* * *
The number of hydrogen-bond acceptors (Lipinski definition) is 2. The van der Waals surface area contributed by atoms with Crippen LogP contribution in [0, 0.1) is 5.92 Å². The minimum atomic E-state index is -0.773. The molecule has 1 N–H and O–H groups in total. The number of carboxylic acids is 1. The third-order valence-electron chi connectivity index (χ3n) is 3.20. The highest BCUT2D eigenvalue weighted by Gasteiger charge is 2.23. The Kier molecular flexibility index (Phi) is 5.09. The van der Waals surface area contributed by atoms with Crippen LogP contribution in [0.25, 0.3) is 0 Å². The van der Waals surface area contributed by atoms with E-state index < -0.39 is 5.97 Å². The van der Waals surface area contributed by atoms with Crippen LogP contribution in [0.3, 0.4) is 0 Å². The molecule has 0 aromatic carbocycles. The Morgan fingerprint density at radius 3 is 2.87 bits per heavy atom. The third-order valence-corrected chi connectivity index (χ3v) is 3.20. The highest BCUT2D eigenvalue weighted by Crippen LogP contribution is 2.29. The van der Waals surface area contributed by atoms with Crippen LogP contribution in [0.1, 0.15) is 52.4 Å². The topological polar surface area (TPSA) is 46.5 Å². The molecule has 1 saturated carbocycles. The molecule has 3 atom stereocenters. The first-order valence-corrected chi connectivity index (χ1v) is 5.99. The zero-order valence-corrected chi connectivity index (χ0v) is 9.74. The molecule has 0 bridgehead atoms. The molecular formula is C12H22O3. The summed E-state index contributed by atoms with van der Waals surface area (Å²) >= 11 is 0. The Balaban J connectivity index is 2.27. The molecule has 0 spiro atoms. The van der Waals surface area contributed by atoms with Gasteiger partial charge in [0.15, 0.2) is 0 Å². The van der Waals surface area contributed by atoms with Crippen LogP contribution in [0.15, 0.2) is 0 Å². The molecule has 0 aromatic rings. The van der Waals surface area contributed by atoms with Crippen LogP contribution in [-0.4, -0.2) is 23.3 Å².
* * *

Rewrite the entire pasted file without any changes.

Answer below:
The number of hydrogen-bond acceptors (Lipinski definition) is 2. The van der Waals surface area contributed by atoms with Crippen LogP contribution in [0, 0.1) is 5.92 Å². The minimum atomic E-state index is -0.773. The molecule has 1 N–H and O–H groups in total. The number of carboxylic acids is 1. The third-order valence-electron chi connectivity index (χ3n) is 3.20. The highest BCUT2D eigenvalue weighted by Gasteiger charge is 2.23. The Kier molecular flexibility index (Phi) is 5.09. The van der Waals surface area contributed by atoms with Crippen LogP contribution in [0.25, 0.3) is 0 Å². The van der Waals surface area contributed by atoms with E-state index < -0.39 is 5.97 Å². The van der Waals surface area contributed by atoms with Crippen LogP contribution in [0.3, 0.4) is 0 Å². The molecule has 0 aromatic carbocycles. The Morgan fingerprint density at radius 3 is 2.87 bits per heavy atom. The third-order valence-corrected chi connectivity index (χ3v) is 3.20. The highest BCUT2D eigenvalue weighted by Crippen LogP contribution is 2.29. The van der Waals surface area contributed by atoms with Crippen LogP contribution in [0.1, 0.15) is 52.4 Å². The topological polar surface area (TPSA) is 46.5 Å². The molecule has 1 saturated carbocycles. The molecule has 3 atom stereocenters. The first-order valence-corrected chi connectivity index (χ1v) is 5.99. The zero-order valence-corrected chi connectivity index (χ0v) is 9.74. The molecule has 0 bridgehead atoms. The molecular formula is C12H22O3. The summed E-state index contributed by atoms with van der Waals surface area (Å²) >= 11 is 0. The Balaban J connectivity index is 2.27. The molecule has 0 spiro atoms. The van der Waals surface area contributed by atoms with Gasteiger partial charge in [0.15, 0.2) is 0 Å². The van der Waals surface area contributed by atoms with Crippen LogP contribution in [0.15, 0.2) is 0 Å². The molecule has 0 aromatic rings. The van der Waals surface area contributed by atoms with Crippen LogP contribution in [-0.4, -0.2) is 23.3 Å².